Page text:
• the weighting of the different rows.

Discuss the criteria in the Ability to… column, and ask your students to match each of the criteria to the steps of the Investigation by completing the Step column.

Tip: Use the Editable Rubrics to adjust the scope of Investigations or the marking criteria to suit your school’s assessment requirements. Find the Editable Rubrics in the Preparation and Planning section of iMaths Online.

Conduct the Investigation

It’s time to investigate! To get started, hand out an Investigation Plan for each student to complete (only applicable for Years 3–6). Then, display the Student Pages for the Investigation and read through the steps as a class. Use the Focus questions (available within the Investigation Teaching Plan) to ensure students understand what they are being asked to do.

Observe, prompt and assist students as they work through the steps of the Investigation. You can use questioning to inspire critical thinking in the classroom without giving the solutions away. For example, simple questions like ‘How do you know …?’ or ‘What would happen if …?’ can get students to pause, think and get back on the right track.

Fast finishers can complete the Inquiry in their Student Book to extend their learning.

Tip: Your students may find their first Investigation a little challenging. You can offer some additional guidance by leading the Investigation and completing it as a class. Students will still apply their maths and problem-solving skills in the Using maths and Reasoning and reporting steps.

Assess the Investigation

After you’ve completed the Investigation, use the Rubric to assess students’ work. First, review the Understanding, Fluency and Problem Solving rows to evaluate the maths that’s been applied. Keep in mind that students may have completed these tasks as a group.

Next, review the Reasoning row/s – remember, this row will always be an individual assessment. Use the Communicating and reflecting questions in the Investigation Teaching Plan to help assess each student’s reasoning skills.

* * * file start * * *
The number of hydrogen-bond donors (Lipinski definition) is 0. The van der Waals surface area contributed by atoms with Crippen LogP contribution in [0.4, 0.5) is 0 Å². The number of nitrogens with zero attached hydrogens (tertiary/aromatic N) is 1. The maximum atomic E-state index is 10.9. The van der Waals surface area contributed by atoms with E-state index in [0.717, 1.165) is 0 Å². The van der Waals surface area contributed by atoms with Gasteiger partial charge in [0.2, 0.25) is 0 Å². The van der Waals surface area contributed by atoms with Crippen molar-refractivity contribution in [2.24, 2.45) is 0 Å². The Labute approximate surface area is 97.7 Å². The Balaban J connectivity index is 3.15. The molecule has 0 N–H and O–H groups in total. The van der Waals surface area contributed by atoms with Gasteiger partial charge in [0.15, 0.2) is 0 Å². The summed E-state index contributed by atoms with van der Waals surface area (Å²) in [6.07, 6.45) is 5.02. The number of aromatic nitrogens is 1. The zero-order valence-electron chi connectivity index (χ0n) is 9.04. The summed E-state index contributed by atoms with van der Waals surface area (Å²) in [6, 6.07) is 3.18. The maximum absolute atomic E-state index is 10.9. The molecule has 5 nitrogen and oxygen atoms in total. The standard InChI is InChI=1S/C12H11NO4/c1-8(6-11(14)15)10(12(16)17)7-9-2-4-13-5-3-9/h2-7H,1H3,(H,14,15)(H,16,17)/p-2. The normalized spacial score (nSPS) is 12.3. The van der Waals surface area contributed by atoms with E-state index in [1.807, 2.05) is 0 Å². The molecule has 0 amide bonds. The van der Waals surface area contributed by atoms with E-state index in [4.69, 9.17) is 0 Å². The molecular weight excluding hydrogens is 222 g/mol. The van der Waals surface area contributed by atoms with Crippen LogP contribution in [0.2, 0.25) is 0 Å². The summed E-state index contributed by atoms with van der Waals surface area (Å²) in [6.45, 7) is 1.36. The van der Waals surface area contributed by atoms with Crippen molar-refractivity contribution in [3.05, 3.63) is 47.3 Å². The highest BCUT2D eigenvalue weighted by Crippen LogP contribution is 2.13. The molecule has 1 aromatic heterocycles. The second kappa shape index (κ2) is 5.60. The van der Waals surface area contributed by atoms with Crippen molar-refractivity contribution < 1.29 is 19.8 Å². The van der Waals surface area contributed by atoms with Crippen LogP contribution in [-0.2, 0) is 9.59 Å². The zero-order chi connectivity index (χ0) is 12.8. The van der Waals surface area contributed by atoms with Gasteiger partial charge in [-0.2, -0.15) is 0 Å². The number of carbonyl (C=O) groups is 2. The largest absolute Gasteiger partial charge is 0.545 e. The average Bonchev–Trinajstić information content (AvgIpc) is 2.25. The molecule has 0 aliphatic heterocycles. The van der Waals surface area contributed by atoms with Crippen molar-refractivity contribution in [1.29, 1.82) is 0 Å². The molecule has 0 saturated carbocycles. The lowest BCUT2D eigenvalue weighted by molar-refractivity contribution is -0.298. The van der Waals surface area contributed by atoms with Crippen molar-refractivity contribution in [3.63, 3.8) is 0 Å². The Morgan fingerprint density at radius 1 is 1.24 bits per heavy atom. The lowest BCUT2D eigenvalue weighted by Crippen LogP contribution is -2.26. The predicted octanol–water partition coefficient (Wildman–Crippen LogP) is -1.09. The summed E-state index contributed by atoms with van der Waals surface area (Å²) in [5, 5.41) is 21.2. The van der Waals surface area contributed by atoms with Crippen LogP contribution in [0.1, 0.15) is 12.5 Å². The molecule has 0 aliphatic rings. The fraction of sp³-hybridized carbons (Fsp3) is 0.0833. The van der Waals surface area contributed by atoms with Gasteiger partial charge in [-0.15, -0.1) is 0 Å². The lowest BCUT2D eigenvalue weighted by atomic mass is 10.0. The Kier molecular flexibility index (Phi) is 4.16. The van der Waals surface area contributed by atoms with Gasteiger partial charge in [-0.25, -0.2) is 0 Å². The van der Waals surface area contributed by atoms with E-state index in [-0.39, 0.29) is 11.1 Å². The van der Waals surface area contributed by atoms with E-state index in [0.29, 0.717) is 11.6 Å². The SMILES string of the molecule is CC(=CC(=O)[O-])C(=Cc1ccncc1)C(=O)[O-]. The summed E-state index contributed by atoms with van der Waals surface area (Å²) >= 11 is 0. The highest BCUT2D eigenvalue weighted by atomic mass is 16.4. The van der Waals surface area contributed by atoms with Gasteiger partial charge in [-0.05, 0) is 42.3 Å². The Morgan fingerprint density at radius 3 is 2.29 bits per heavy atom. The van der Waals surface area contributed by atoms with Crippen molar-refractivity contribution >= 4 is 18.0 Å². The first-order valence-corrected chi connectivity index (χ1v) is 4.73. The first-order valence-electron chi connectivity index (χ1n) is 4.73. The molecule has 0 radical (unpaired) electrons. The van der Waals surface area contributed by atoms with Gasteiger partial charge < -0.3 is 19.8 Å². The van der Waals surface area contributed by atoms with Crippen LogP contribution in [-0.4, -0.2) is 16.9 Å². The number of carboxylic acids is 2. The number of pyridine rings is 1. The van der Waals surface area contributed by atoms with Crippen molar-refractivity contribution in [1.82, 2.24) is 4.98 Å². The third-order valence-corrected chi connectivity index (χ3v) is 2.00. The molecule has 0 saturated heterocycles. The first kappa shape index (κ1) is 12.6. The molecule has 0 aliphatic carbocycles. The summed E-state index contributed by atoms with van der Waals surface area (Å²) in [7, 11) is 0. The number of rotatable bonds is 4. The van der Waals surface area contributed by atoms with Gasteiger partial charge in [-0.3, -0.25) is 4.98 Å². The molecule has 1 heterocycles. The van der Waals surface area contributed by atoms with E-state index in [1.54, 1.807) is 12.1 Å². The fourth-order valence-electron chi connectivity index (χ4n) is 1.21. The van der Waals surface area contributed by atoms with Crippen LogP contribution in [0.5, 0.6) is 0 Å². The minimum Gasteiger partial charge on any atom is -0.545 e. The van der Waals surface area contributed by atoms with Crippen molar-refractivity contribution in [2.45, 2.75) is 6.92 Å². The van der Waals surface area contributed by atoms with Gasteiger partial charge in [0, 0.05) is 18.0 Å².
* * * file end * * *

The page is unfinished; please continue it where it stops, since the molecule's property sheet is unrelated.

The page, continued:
Reminder: Place greater emphasis on the results in the Reasoning section as they involve complex reflection and justification.

Assess the Topics

After you’ve completed an Investigation, it’s time to schedule a review of the concepts covered in the Topics. As students have had a chance to learn and apply these concepts in several contexts, you will get a more comprehensive overview of their knowledge and understanding. You can use the corresponding Topic pages in the Tracker Book for your review. Each Tracker Book Topic page is conveniently divided into two groups – Know and Apply – so you can review both basic understanding and higher-order thinking skills of the concepts covered.

Finish by making connections

Display the Making Connections questions from iMaths Online to encourage students to apply what they have learned in the Investigation to everyday situations. Discussion about the questions provides great closure to an Investigation and can also serve as a springboard into other learning areas.

Are you an experienced investigator? Share your best tips and tricks for holding successful Investigations on social media and tag us on Facebook, Twitter and Instagram.